Fortunately, the government has now accepted an Opposition suggestion to make long period of land leases an alternative to outright acquisition. This could salvage the damage, and could become the preferred route as it will enable farmers to lease their land for infrastructural purposes. Compulsory leasing, instead of acquisition, would solve most of these problems. The farmer will get a lump sum upfront, followed by steady rental income in the years to follow. Instead of becoming landless, he will be a landlord, and the infrastructure company that leases his plot will become his tenant. Having reputed companies as tenants will bestow status on a farmer, whereas outright acquisition will reduce his status to that of the landless, thereby making farmers, stakeholders in industrialisation.
Overall the challenge with the recently enforced Land Act is to balance the benefit to farmers with the cost to industry.
Pros of the Land Acquisition Act
1) It ensures fair dealing with farmers. The explicit guidelines on the process of acquiring land and rules for compensation packages will ensure that the process of land acquisition is clear.
2) It brings transparency to the process of acquisition of land to set up factories or buildings, infrastructural projects and assures rehabilitation of those affected.
3) It will benefit both industry and those whose livelihood is dependent on land as the Act provides two times more compensation in urban areas and four times more compensation in rural areas than the circle price.
4) The circle rates are decided by the local government on the basis of average sale price for the last 3 years or last 3 months whichever is higher.
5) It fits well with the government's "inclusive growth" agenda, also furthered by the Food Security Bill.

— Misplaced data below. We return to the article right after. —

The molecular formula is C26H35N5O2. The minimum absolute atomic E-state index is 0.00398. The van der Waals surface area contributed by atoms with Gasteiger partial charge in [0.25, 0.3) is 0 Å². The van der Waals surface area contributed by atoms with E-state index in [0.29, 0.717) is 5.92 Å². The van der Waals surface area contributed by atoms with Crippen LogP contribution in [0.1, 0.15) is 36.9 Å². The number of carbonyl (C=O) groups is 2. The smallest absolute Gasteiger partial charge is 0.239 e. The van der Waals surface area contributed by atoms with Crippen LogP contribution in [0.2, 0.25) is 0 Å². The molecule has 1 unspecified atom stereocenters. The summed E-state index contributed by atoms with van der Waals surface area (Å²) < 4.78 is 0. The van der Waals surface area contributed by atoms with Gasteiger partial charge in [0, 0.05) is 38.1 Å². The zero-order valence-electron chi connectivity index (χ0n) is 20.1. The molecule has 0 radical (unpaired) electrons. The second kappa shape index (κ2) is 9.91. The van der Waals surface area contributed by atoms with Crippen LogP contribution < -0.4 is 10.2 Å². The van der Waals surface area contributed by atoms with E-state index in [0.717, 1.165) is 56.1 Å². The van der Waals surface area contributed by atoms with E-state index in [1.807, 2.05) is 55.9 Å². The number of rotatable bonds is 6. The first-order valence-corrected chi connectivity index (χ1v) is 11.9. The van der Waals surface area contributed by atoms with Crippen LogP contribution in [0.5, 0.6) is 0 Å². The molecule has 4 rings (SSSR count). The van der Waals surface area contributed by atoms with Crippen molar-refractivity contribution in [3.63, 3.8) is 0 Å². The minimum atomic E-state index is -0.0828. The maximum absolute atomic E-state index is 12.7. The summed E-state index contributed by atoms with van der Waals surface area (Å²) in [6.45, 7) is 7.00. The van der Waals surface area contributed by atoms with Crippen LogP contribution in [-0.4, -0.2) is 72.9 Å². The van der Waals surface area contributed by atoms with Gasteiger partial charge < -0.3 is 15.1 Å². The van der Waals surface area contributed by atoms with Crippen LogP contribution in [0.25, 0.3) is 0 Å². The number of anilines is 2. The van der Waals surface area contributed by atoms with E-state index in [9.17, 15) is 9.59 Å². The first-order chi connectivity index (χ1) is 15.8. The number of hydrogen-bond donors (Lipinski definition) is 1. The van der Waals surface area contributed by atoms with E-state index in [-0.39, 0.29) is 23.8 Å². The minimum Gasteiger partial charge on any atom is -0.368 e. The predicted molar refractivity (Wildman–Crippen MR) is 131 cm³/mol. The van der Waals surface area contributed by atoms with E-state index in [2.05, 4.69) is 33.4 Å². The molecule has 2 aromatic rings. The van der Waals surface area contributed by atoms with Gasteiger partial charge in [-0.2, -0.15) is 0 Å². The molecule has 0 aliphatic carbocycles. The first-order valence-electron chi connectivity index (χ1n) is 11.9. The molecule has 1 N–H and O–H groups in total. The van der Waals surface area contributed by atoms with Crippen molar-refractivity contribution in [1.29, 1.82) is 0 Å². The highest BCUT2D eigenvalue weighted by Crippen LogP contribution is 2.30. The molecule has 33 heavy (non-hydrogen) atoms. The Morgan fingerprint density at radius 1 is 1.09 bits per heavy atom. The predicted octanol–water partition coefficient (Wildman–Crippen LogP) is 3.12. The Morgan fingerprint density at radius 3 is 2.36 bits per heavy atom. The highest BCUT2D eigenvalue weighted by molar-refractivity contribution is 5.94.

6) It will eclipse the eminent domain criteria and introduce voting criteria in which 80 per cent of the people should say 'yes' only then land will be acquired.
7) In order to reduce speculative purchases, the new Act proposes that in the case of recent purchases, half the appreciation on acquisition will go to the original owner.
Cons of the Act
The LARR Act has a few negative consequences for industry. First, market prices of land have already been rising. By providing a compensation package that is a multiple of the current market price, the Act can raise the cost of land acquisition significantly, increasing the overall cost of a project. In some cases, this could make the overall project unviable and negatively impact capital expenditure. Second, rising land costs will have an overall inflationary impact on the economy. Third, the Act will elongate the process of land acquisition.
Other Key Concerns
1) Gram Sabha and Basti Sabha don't have legal right to decide the nature of public purpose. As a result misuse of land may occur.
2) Acquisition for Private and PPP Projects: Land reform activists fear that the State would again play the role of facilitator under the garb of PPP projects.
3) The Act leaves it to the State governments to decide if non-irrigated, rain-fed, single-crop land can be acquired or not. India has 75 per cent of agricultural land as rain fed and most of it is single cropped. Such land is mostly held by Dalits, Adivasis and marginal farmers.
4) Ministry of rural development wants to exclude 13 out of 16 Acts including Industrial Development Act, Land Acquisition (Mines) Act, National Highways Act and others from the purview of the new Act.
5) Role and Consent of Gram and Basti Sabha not required in case of linear projects such as railways, highways, major district roads, power lines, and irrigation canals.
6) Ministry retains the provisions for State land bank. The provision is likely to be misused as large-scale acquisition took place in the past and later the acquired land parcels were illegally transferred to corporations for real estate and other purposes.